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Eur J Neurosci. 1996 Sep;8(9):1865-72.

Effect of feedback from peripheral movements on neuron activity in the aplysia abdominal ganglion.

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Department of Cellular and Molecular Physiology, Yale University School of Medicine, New Haven, CT 06510, USA.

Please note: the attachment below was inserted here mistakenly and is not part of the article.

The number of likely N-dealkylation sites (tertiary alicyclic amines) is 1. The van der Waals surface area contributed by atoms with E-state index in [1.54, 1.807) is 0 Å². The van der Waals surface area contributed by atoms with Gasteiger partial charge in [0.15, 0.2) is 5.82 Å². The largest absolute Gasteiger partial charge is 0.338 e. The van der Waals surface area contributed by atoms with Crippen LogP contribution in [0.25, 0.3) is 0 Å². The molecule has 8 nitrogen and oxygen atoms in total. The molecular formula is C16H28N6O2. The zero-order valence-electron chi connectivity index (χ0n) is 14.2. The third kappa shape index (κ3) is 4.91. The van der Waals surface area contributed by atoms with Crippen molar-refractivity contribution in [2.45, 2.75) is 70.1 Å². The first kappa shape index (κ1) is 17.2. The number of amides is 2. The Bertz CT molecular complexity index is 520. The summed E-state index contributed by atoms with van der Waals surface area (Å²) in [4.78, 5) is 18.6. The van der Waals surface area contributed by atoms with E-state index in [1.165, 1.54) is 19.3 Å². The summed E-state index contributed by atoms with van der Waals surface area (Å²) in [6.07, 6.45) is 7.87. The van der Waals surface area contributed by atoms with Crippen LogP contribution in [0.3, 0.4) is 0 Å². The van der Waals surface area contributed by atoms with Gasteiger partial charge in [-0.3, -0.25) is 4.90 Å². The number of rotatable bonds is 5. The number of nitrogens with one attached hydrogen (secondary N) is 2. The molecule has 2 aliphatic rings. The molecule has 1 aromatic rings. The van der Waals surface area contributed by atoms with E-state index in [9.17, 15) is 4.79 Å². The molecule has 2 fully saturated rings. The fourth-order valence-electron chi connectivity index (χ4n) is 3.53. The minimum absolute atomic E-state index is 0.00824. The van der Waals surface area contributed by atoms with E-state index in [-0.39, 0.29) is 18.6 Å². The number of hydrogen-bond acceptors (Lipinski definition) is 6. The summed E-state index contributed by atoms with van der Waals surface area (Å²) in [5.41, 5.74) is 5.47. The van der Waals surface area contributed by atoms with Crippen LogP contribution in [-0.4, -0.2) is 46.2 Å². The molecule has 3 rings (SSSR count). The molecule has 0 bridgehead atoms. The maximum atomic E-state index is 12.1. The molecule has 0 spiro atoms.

We have made reasonably comprehensive measurements of action potential activity in the Aplysia californica abdominal ganglion to determine the amount of feedback the central nervous system (CNS) receives from a movement which it initiates. Voltage-sensitive dye measurements of action potential activity of cells in the ganglion were made during the gill-withdrawal reflex elicited by siphon stimulation. We compared recordings in two situations which differed dramatically in the amount the gill moved. In the control sea water, the gill withdrawal was normal; in low-Ca2+, high-Mg2+ sea water, the gill movement was blocked. Both the timing and the number of spikes of the individual neurons were similar in the two situations. Histograms of the summed spike activity versus time and histograms of the number of active neurons versus time in the two conditions were also similar. Finally, two numerical measures of trial-to-trial differences, a paired t-test and a measure we named fractional similarity, did not indicate larger differences between two trials in the different sea waters than two trials in the same sea water. Feedback from sensory neurons activated by the gill movement itself does not make a large contribution to the spike activity in the abdominal ganglion. Apparently the Aplysia CNS issues the command for the withdrawal and does not make adjustments for the magnitude of the actual withdrawal. It may not even receive the information necessary for such adjustments to be made. A second motivation for these experiments was to test whether removing the feedback might simplify the neuronal activity that occurs during the gill-withdrawal reflex. This did not occur.

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